As you work on your Expedition Earth and Beyond research, we encourage you to use astronaut photos of Earth as one of the main sources of imagery. As you view astronaut photos of Earth, think about what features interest you that you might use as the focus of a research investigation.

Stunning images of Earth are captured by astronauts almost every day. As part of your research, hopefully you will put in a request for new astronaut photos to be acquired to support your research. The examples below are just a few astronaut photographs that provide spectacular views of Earth from Space.

To check out more astronaut photos, check out our Quick List of Images or the Gateway to Astronaut Photography of Earth website.

Learn more about astronaut photography by reading the information below.
Images courtesy of the Image Science and Analysis Laboratory, NASA JSC (


  • The Crew Earth Observation (CEO) team at the Image Science and Analysis Laboratory at NASA's Johnson Space Center takes advantage of astronauts in space to observe and photograph natural and human-made changes on Earth.

  • The CEO team is responsible for CEO operations, cataloging and metadata assembly, and crew (astronaut) training. Trainings allow astronauts to have a better understanding of features on Earth that are being studied for scientific purposes.Additionally, the CEO team supports and helps facilitate the Expedition Earth and Beyond Program.

  • Astronauts have been taking images from space since the Mercury missions in the 1960's. CEO has continued through all NASA programs including Gemini, Apollo, Apollo-Soyuz Test Project, Skylab, Space Shuttle, NASA-Mir and the International Space Station (ISS).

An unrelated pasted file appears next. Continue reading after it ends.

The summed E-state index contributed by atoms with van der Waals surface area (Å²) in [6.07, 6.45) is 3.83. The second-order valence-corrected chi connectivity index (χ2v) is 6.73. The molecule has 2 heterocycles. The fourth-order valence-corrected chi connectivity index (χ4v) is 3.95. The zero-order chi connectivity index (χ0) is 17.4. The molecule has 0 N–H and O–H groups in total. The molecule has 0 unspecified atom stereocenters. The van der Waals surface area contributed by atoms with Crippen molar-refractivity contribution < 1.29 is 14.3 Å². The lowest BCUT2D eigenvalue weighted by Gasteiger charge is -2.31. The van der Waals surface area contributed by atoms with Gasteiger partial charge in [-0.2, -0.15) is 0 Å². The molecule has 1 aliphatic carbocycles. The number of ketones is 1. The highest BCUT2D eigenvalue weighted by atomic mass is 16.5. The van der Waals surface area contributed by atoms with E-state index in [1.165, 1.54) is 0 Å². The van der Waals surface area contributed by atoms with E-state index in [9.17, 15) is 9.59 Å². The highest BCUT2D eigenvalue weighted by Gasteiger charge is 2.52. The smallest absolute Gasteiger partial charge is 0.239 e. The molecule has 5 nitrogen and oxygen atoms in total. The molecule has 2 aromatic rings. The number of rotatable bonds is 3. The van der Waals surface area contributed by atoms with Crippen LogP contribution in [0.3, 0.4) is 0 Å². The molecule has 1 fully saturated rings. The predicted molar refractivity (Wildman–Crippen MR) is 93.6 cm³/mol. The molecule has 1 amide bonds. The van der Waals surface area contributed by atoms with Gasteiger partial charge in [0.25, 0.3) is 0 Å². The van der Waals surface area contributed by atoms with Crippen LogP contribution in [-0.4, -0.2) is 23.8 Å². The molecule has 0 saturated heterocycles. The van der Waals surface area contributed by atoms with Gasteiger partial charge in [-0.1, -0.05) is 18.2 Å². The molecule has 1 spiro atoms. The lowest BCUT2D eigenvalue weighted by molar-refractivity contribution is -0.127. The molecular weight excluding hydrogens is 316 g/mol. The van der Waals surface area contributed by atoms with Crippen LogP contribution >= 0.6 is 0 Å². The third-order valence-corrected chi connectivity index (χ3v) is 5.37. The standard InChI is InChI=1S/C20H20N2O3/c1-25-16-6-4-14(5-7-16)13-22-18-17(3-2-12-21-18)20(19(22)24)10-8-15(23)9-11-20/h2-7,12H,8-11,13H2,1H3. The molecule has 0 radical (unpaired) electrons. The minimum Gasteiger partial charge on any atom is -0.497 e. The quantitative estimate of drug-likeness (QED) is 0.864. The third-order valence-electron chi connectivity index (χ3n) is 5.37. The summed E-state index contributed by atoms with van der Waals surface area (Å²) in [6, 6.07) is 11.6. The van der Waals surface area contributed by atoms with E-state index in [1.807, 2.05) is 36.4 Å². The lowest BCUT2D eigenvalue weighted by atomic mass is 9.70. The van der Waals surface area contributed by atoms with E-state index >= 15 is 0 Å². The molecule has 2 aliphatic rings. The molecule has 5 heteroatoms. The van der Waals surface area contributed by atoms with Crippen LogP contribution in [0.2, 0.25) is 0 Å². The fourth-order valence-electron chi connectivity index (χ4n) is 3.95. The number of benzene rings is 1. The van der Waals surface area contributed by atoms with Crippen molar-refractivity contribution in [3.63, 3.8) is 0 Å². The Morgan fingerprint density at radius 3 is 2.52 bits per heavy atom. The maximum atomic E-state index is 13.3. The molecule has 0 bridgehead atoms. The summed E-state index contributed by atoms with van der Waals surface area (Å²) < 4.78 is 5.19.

• Photographs taken by astronauts record the Earth's surface changes over time, along with dynamic events such as storms, floods, fires, volcanic eruptions, natural disasters, etc. There are hundreds of thousands of astronaut photographs available at the Gateway to Photography of Earth website:

  • Astronauts use handheld cameras and a variety of lenses to take Earth observation photographs through nadir viewing windows (windows that view straight down to Earth) on the International Space Station.
The Cupola on the ISS is a great place to take imagery. Image courtesy of NASA.

Astronaut Jeff Williams taking an image from the Destiny Window. Image courtesy of NASA.


  • It is important to have a sense of how much area is covered in any given image to better understand the scale of different features on Earth. The table below shows the different lenses astronauts can use as well as the approximate area that would be covered.

  • It is important to understand that the estimated area covered is an approximation for nadir images. Nadir images are images taken when the ISS is directly above a feature being imaged. The area covered in images taken an at angle (low oblique or highly oblique) can vary greatly. Area covered can also vary based on the altitude of the ISS.
Image source:

Lens size
Approximate Area Covered
50 mm
160 X 240 km (~100 X 150 miles)
80 mm
100 X 150 km (~62.5 X 94 miles)
180 mm
50 X 75 km (~31 X 47 miles)
250 mm
40 X 50 km (~25 X 31 miles)
400 mm
25 X 35 km (~16 X 22 miles)
800 mm
10 X 20 km (~6 X 12.5 miles)

  • This figure below gives a sense of the differences between a nadir (near vertical) image versus low oblique and high oblique image angles. The more oblique the angle, the more difficult it is to get a true sense of scale throughout an image.

Image source: